The Crucial Blog

Posted by Juliette Kemp
Juliette Kemp
Juliette Kemp is an established and highly experienced journalist who has written and designed for many of th...
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on Thursday, 06 December 2012
in Miscellaneous

That was the year that was

2012 - where did it go? In the blink of an eye. For the UK, Washed away in a deluge of rain - many, many times.

Yes the summer was rubbish, yes the autumn brought even more flooding and yes, the economic gloom shows scant sign of brightening. But there were many things to celebrate. Here's our round-up of just some of the happier news stories of 2012.


Computer whizzkid Jay Williams was giving Bill Gates a run for his money by gaining a repuation as a master fix-it for computer connundrums - aged just eight. The Erdington, Birmingham, youngster built his first website aged just five. But then he was already a computer veteran by then, having first started using one since the tender age of two. At seven, he was one of the youngest people ever to complete a globally recognised IT qualification and he was busy helping neighbours surf the internet and fixing crashed computers at school.


Peter Skyllberg stunned Swedish doctors and survival experts after being dragged, emaciated and near speechless, from an icebound car, claiming he'd been trapped there for two months. Snowmobile drivers discovered his vehicle at the end of a forest track. Upon brushing off 2ft of snow they were staggered to see the 44 year-old wrapped in a sleeping bag inside. Police, who believed Skyllberg's story, said he'd told them he'd survived on 'a little snow'. An ambulance took him to hospital where he made a slow but steady recovery.


Amatuer photographer and grocery assistant manager Tyler Mode captured a corker of an image when he took pictures of cloud formations over Mount Rainier in America's National Park, Washington State. Lenticular clouds look like giant corkscrews in the sky and are very common in the region.



Who's that girl and boy? A sculputre which had been idling in Cairo Museum after its 1918 discovery on the banks of the Nile was suddenly declared todepict thetwin children of Antony and Cleopatra. Egyptologist Giuseppina Capriotti of the Intalian National Research Council identified the children,previously thought to be of twin gods Shu and Tefnet, following painstaiking stylistic and iconographic analysis, published by the Polish Cetre of Mediterranean Archaeology at the University of Warsaw.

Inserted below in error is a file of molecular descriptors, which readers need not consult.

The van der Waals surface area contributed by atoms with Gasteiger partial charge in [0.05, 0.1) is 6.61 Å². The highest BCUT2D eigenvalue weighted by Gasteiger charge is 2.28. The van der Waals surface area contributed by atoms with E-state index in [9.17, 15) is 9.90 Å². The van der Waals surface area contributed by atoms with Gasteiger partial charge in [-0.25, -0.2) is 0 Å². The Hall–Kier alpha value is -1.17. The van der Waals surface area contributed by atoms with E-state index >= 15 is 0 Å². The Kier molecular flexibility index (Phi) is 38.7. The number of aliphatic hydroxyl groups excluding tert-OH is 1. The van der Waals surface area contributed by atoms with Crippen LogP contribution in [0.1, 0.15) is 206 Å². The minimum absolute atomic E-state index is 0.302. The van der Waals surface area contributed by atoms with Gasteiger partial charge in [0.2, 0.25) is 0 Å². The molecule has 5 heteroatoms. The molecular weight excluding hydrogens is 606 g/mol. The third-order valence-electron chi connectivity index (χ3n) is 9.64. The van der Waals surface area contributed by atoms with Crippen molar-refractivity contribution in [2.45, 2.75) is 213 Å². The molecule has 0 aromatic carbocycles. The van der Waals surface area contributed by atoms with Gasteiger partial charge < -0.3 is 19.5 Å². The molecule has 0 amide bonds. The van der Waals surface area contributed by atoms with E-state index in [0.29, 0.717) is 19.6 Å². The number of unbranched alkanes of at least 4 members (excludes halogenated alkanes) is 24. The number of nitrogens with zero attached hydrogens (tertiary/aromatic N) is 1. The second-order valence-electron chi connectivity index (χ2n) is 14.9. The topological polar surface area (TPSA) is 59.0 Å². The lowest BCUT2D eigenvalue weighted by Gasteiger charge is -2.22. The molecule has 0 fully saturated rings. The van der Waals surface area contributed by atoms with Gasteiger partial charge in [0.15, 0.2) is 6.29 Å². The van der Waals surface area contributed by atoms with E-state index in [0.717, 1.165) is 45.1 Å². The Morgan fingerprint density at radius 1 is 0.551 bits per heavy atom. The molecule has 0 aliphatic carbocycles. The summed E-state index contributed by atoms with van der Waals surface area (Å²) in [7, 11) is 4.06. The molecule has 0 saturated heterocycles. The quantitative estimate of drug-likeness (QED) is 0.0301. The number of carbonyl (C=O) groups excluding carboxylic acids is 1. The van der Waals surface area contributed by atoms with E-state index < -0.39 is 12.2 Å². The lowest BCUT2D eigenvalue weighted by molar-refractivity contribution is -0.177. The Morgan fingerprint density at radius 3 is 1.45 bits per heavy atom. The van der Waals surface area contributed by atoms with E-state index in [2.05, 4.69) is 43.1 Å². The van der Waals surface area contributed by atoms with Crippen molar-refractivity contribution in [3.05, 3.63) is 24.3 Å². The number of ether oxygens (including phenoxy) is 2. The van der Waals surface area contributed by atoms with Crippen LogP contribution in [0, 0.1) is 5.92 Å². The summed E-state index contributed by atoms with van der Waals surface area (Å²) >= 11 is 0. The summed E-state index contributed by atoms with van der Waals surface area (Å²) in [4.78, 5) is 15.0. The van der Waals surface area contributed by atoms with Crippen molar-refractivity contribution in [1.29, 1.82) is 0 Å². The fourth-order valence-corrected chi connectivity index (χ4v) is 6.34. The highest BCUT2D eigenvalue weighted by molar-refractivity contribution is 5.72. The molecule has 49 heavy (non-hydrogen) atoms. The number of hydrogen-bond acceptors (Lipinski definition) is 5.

rouletteLuck turned out to be a real lady when number 19 came up on a Las Vegas roulette wheel seven times running. A pro poker player snapped the staggering run as it was displayed on the roulette display screen which he then posted on Twitter. The sequence was then broken by number 15 - and then 19 came up again.


Eyes turned heavenward for a very rare event, which few alive today are likely to see again. The world's telescopes were trained on the skies for the transit of Venus, when the planet passesbetween the Sun and Earth and can be seen as a small black disk.Transits come in pairs separated by more venusthan 100 years and another isn't due until 2117. Sky watchers across seven continents viewed the historic event and interest was huge. At one point Nasa's live webcast crashed after more than 100,000 people at once tried to log in.


Olympic fever was building and enterprising cabbie David Weeks converted his Hackney cab into a one-room hotel. At 50 a night, guests could enjoy a 'memory foam' mattress, pillow and duvet, complete with official Olympic pillow case and bedspread, bedside lamp, curtains, bedside lamp, solar powared fridge, radio and iPad - plus teddy.


Olympics 2012 torch

The Diamond Jubilee was a sparkling year highlight, crested by the London 2012 Olympics, kicked offin spectacular style with Danny Boyle's opening ceremony. A stonking UK medals haul peaked on Super Saturday with12 Golds in rowing, cycling, the heptathlon, long jump and 10,000m.


The sporting euphoria continued with the Paralympics, garnering praise from around the world and 1425245 M01even more UK medals. Baharain's Gulf Daily said that London 2012's legacy were not necessarily the achievements of Mo Farah or Bradley Wiggins but "the fundamental change in the way much of the world looks at disability"


Four puppies were believed to have saved the life of a 10 year-old Alabama boy with Downs Syndrome after he was lost in woods for 18 hours. A huge hunt by police and volunteers was sparked after Kyle Camp went missing from his home. He was found the next morning wet, shivering and shoeless in a creek but with the four puppies piled on top of him. Police believed he initially followed the family dog and her puppies into the woods. "We don't know what would have happened to him if the puppies had not been with him," a volunteer told NBC News.

NOVEMBERJesus of_Nazareth_The_Infancy_Narratives

Whoops - the entire Christian calendar is based on a mistake and Jesus was born several years earlier than commonly believed, claimed Pope Benedict in a book which went on sale around the world. In Jesus of Nazareth: The Infancy Narratives, the pontiff said the mistake was made by a sixth century monk who got his sums wrong.


Disneyworld it isn't and a new amusement park won't exactly be made in China - but it will be China made in Australia. A council Down Under has given the green light to a $520 million park featuring Chinese landmarks in the hope it will increase Chinese tourism to the area. Why wouldn't you want to see your homeland done Aussie-style?

Entrance to the Forbidden City, China

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Juliette Kemp is an established and highly experienced journalist who has written and designed for many of the leading dailies and weeklies in the West Midlands, as well as several glossy lifestyle magazines.
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